Why are there so many kinds of whales and dolphins?

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Date: July-August 1991
From: BioScience(Vol. 41, Issue 7)
Publisher: Oxford University Press
Document Type: Article
Length: 1,070 words

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Although the cetaceans are a small group, compared with, say, beetles (thought to have millions of species) or even with some other mammalian orders, such as the rodents (with 1700 species), they include 75-80 species and are extremely diverse morphologically. They range from the generalized dolphins, such as the bottlenose dolphin, Tursiops truncatus, to highly derived forms such as the right whale dolphin, Lissodelphis borealis, which has no dorsal fin; from river dolphins weighing 20 or 30 kg to leviathans such as the sperm whale, Physeter macrocephalus, weighing more than 100,000 kg.

Even 75 species seems to be a lot for such mobile animals. After all, the oceans are continuous. Some dolphins have been recorded as traveling as much as 50-100 km per day. And we know that many whales and dolphins, like other large marine animals such as tunas and sharks, are almost worldwide in distribution. Some of these species are closely related to each other. How did they arise?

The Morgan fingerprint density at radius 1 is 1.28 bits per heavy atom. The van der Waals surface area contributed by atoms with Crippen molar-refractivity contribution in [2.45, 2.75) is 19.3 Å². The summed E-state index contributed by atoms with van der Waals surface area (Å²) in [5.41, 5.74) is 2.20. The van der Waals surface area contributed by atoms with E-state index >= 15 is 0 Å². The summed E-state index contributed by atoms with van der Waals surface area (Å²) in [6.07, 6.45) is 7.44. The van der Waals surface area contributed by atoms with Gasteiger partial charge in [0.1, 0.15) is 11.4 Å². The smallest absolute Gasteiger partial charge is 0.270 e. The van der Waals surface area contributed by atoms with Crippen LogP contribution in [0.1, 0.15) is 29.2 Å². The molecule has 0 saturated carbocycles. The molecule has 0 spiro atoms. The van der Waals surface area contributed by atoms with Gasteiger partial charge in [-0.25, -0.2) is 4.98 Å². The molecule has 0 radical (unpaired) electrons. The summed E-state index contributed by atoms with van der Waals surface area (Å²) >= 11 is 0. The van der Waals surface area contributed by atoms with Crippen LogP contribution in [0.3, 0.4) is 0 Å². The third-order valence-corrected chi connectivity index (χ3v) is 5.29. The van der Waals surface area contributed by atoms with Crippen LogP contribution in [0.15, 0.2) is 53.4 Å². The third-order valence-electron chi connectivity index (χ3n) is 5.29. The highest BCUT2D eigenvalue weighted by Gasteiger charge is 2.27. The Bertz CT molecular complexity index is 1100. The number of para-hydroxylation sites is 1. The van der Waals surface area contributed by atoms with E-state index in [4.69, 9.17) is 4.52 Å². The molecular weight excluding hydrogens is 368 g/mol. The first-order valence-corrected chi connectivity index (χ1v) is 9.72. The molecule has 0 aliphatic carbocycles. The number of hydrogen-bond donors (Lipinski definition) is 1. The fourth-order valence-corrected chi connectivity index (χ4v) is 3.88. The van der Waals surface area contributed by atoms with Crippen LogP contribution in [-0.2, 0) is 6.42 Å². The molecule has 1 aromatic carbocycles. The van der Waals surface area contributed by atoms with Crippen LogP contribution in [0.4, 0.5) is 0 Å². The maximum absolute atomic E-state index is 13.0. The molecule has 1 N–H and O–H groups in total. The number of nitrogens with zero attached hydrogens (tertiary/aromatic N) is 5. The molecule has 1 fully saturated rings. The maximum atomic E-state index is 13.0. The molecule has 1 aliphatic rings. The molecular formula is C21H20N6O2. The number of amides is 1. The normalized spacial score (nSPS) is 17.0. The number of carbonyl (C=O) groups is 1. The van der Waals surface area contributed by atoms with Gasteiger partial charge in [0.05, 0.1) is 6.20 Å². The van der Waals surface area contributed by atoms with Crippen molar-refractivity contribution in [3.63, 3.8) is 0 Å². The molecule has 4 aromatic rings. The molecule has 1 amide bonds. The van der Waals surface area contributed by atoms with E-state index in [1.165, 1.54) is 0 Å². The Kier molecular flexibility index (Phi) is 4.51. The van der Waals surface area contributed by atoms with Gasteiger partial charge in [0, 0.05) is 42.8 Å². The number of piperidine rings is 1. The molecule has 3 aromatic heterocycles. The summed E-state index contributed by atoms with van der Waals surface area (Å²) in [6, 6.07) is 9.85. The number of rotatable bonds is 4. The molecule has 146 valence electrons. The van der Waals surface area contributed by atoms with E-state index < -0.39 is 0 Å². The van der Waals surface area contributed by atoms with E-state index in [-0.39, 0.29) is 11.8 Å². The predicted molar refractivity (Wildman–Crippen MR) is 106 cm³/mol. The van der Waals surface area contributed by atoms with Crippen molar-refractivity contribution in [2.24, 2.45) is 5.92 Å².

One model of speciation in isolation has to do with past climate fluctuations during which cold water may have pinched off the tropical Atlantic one or more times. At present, warm-temperate water flows around the Cape of Good Hope from east to west during the austral summer. This flow provides communication between the tropical Indo-Pacific and the tropical Atlantic. During the austral winter, water around the cape is too cold for tropical cetaceans, as it probably was during the Pleistocene or earlier cold periods. The Cape of Good Hope was probably embedded in very cold water year round. This cold water isolated the tropical Atlantic from...

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Gale Document Number: GALE|A10995649